THE RESTAURANT — Here comes the waiter with my that little black folder which holds my check and a breakdown of the cost of my meal, the tax, a line for a tip and another for the total. This is the same detailed-dedicated waiter who has ignored me all evening as I desperately waved my napkin and bread plate trying to catch his eye. Have you ever noticed that a waiter can weave through tables at a restaurant, looking straight ahead like a guard at Buckingham Palace?
Yes, he can do that and, yes, I can leave a lousy tip, although those days may be coming to an end. The hot new thing in pricy restaurants is to lump the tip in with the total. Some places are calling it a “service charge,” others don’t bother. Either way, the gratuity goes with the price of the meal. This does away with the customer trying to figure out the tip, and it does away rewarding bad service with a bad tip. This operation also ends waiters stuffing cash tips into their pockets without notifying the IRS. (Actually, the tax collectors have their own formulas for determining what to collect, and today most people pay with credit cards anyway.)
Bus boys/girls and cooks like the surcharge because often they — the lowest paid employees — don’t get to share in the money. Under this new policy, the menus read “shared by the entire staff.” Also, many restaurants have small print at the bottom of the menu reading: “For parties of six or more a 20 percent gratuity (they never use the word ‘tip’) will be added.” Why? Do people in large groups not tip? Speaking of fine print, notice those little words at the bottom of your hotel room service check: “20 percent will be added to your bill for room service, plus 20 percent for gratuity and another 50 percent to come pick up your tray afterwards. If you can afford hotel room service, you can afford this.”
How much do you tip? Or do you tip at all? For years the rule of thumb — or fingers if you eat that way — was 15 percent at restaurants. Now it’s 18 to 20 percent. But in most Texas cities an 8.25 percent tax is added on, so if your tip is based on the total at the bottom of the bill, you are actually over-tipping. A good way to figure your tip is to spot the tax and double it. That gives the waiter a 16.50 percent tip which is close. Of course, if you are extra trouble and want a clean plate or bread without mold, you should add extra money. I generally tip 20 percent because the waiter or waitress (waitstaff is the trendy new name) has to explain to the chef what kind of jelly I want with my peanut butter. You may also need to tip the sommelier or wine steward 10 to 15 percent, especially if he has trouble opening the plastic spout on the box.
There are a few reasons when I only tip 10 percent. If I am paying in cash and the waiter returns with some bills and coins and says, “Do you want the change?” That’s my decision, not his. Also, I am cheap if she says, “Are those spoons in your pocket?” or, “Our all-you-can-eat buffet does not include food on other tables.” Some customers also tip the maitre’d, which is French for “a table by the kitchen door.” At this point you are wondering why “tip” is short for To Insure Promptness. Shouldn’t it be TEP? To Ensure Promptness? I’m buying a po’ boy not a policy.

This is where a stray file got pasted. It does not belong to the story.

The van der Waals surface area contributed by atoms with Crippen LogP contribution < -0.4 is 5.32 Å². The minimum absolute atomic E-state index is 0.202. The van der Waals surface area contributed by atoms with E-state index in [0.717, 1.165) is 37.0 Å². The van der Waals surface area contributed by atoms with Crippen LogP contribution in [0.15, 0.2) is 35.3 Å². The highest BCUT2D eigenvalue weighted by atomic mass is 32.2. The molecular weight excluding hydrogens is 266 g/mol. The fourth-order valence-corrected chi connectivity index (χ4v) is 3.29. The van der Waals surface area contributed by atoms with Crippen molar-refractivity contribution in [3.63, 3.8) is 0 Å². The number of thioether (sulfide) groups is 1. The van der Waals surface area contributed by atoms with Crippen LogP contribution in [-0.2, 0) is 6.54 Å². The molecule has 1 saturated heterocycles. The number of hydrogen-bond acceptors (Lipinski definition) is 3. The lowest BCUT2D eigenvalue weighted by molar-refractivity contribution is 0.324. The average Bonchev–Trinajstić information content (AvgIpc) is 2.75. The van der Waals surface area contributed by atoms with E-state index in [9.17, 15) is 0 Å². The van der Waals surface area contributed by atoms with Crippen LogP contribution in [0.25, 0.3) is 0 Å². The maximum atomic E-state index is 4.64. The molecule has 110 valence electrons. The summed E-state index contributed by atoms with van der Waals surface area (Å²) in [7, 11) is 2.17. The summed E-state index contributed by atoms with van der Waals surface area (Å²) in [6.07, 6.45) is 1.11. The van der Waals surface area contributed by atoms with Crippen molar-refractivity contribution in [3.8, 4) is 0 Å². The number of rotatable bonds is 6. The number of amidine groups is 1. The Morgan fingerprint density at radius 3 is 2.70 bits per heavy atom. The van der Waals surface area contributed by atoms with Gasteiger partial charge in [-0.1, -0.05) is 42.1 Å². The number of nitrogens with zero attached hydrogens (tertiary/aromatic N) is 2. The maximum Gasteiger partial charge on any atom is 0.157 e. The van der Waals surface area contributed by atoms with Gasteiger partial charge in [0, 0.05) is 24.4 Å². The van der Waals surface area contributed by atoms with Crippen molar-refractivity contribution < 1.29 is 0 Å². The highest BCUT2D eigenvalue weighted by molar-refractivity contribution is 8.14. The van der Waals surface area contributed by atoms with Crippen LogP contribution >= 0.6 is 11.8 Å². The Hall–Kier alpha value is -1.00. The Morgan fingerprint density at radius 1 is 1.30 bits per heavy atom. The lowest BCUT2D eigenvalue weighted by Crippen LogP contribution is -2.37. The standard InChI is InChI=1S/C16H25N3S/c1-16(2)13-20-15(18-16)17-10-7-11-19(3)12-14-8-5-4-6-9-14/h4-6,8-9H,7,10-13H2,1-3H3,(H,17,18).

Besides eateries, there are other service folks who work for tips (or teps). Hotel maids have a tough job, so leave a $2 tip daily, not at the end of your stay. Remember that a different Honduran may come each day to clean up your mess. When John Kerry was running for president he would leave a $20 tip at each hotel stop. And he wanted to balance our budget? I tip my barber well, mainly because he stands behind me holding a straight razor. But valet parkers have the best deal. At restaurants the valets put orange cones in the best spots so customers can’t park there. Then the parker takes your keys, drives your car maybe 15 feet, and parks it. You pay $2 to get your car back. Actually, I was paying $2 only to find that the new going rate is $3 plus any loose change I left in my car ashtray.
A prof at the University of Houston’s Conrad N. Hilton College of Hotel and Restaurant Management, who teaches Buckingham Palace Stare 101, taught me something. Even when I pick up my own lunch at the counter and dump the remains in a bin, I leave a buck on the table. As the prof explained, “Somebody has to come behind you and wipe the table, re-set the chairs and sweep under the table.”
This same UH prof told me: “One time I was having dinner at a restaurant. I was sitting at a bar table that overlooked the dining room. The tables were cheek by jowl. This fellow and his significant other – wife, girl friend — were having dinner, and he was effusive in his praise of the service, kept telling the waiter how everything was perfect. At the end of the meal the fellow put a cash tip in the check wallet, and got up to go to the bathroom. While he was gone, the girl looked in the leather folder and apparently decided the tip was too big, so she took out some of the cash. After the couple left and the server checked the tip, the server was cursing a blue streak. ‘If my service was so good, why did the SOB leave me such a lousy tip?’”
Ashby receives teps at firstname.lastname@example.org